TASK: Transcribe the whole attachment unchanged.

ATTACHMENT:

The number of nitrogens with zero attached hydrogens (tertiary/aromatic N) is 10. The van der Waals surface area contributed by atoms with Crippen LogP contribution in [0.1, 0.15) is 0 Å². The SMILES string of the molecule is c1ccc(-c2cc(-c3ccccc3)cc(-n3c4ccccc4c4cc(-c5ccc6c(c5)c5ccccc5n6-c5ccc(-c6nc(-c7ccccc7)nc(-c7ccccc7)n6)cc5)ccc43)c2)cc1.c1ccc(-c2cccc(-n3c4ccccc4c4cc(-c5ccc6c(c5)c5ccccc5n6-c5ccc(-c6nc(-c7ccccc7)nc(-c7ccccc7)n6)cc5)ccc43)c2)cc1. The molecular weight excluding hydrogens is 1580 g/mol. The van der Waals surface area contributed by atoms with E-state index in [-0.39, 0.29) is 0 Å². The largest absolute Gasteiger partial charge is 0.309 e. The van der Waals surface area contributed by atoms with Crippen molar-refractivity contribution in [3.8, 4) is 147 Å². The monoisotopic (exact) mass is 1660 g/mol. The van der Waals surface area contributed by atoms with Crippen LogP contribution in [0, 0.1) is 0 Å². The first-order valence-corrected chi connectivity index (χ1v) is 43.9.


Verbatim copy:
The number of nitrogens with zero attached hydrogens (tertiary/aromatic N) is 10. The van der Waals surface area contributed by atoms with Crippen LogP contribution in [0.1, 0.15) is 0 Å². The SMILES string of the molecule is c1ccc(-c2cc(-c3ccccc3)cc(-n3c4ccccc4c4cc(-c5ccc6c(c5)c5ccccc5n6-c5ccc(-c6nc(-c7ccccc7)nc(-c7ccccc7)n6)cc5)ccc43)c2)cc1.c1ccc(-c2cccc(-n3c4ccccc4c4cc(-c5ccc6c(c5)c5ccccc5n6-c5ccc(-c6nc(-c7ccccc7)nc(-c7ccccc7)n6)cc5)ccc43)c2)cc1. The molecular weight excluding hydrogens is 1580 g/mol. The van der Waals surface area contributed by atoms with E-state index in [-0.39, 0.29) is 0 Å². The largest absolute Gasteiger partial charge is 0.309 e. The van der Waals surface area contributed by atoms with Crippen molar-refractivity contribution in [3.8, 4) is 147 Å². The monoisotopic (exact) mass is 1660 g/mol. The van der Waals surface area contributed by atoms with Crippen LogP contribution in [0, 0.1) is 0 Å². The first-order valence-corrected chi connectivity index (χ1v) is 43.9.